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The Spirit of Christmas - 20th December 2015
This Friday we celebrate Christmas or, to give that day its correct liturgical nomenclature, the Nativity of the Lord.
Many people are honoured with feast days in the liturgical calendar, but in almost every case the date of the celebration is the day of the person’s death. The calendar recognises only three birthdays – the nativity of Jesus on 25th December, of course, and ….. I wonder if you can name the other two!
During the Christmas New Year period many people go away on holidays and attend Mass in a church outside their own parish. At the end of January, I always get a few emails from such people complaining about certain liturgical practices that they observed and, in some cases, expecting me to do something about it.
It is not unusual for this so-called “aberrant practice” to be totally liturgically correct - like starting the Communion hymn while the celebrant is taking Communion!
Sometimes the time and energy spent worrying over and complaining about a matter is totally out of proportion with the minor nature of the perceived misdemeanour - like singing a hymn with the word “Yahweh” in verse 3. Yes, it’s not the right thing to do but in the grand scale of things hardly worth calling in the Temple Police to deal with the offender!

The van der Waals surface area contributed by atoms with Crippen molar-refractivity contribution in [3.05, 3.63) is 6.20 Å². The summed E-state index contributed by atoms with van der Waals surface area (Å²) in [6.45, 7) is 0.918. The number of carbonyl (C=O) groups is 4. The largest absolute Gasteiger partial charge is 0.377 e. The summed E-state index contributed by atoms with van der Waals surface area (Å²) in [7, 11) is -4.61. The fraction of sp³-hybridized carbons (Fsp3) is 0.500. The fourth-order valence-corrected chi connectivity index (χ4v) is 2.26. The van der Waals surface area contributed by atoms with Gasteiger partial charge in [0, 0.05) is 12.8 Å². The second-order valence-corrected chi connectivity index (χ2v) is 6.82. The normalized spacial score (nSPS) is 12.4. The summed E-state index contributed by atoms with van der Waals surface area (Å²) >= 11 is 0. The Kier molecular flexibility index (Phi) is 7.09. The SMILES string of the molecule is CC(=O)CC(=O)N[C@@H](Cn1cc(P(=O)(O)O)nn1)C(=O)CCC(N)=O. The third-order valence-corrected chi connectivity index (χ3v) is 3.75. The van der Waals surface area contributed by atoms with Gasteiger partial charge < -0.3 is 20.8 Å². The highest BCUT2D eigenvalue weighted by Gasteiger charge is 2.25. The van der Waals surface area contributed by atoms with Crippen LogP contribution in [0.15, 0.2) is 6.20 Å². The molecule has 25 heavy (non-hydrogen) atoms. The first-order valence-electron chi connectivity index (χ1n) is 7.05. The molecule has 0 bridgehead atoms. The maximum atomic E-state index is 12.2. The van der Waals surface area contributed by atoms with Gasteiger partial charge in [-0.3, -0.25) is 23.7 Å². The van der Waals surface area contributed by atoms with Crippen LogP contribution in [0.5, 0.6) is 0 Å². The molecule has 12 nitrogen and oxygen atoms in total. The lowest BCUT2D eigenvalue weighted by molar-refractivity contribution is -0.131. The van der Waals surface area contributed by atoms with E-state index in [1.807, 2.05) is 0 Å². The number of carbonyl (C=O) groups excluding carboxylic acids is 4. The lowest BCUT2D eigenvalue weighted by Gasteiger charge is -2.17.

What really bothers me about these bad report cards that are presented to me is the injustice of judging the liturgical practice and standards of a parish by what happens at a Mass or two during the Christmas New Year period.
I do the roster of readers and musicians for the Mass I attend and I know that it is a real challenge to find trained and experienced people to fill all the slots in December and January. I am sure that many parishes sometimes have to make do with willing volunteers at this time of year.
Besides all that, Christmas is the season of goodwill, the time for giving thanks to God for the gift of his Son. That sense of gratitude should be extended to others, including people who have assisted with preparing and celebrating Mass. A word of thanks is always greatly appreciated by those who have done their best to serve the assembly’s worship, be they the presider, musicians, greeters or other liturgical ministers. We can spread Christmas cheer by living out our mission as the body of Christ in our homes, communities and workplaces – and with our fellow worshippers.
Perhaps our New Year resolution might be to resist the temptation to rush to judgement, at Mass as well as other times. The people we judge as disrespectful may be anything but. The young man who “can’t be bothered” kneeling during the Eucharistic Prayer may have had knee surgery. The couple who “rushed out” immediately after Communion might be hurrying back to a sick relative’s bedside. The teenager who “ignored everybody” at the sign of peace may be struggling with a social disorder.
Finally, I wish you all a blessed and peaceful Christmas and offer my heartfelt thanks to all who sent feedback, expressed gratitude and gave me encouragement and support during 2015.
Oh, as for the other two birthdays that are included in the liturgical calendar: John the Baptist on 24th June and Mary on 8th September.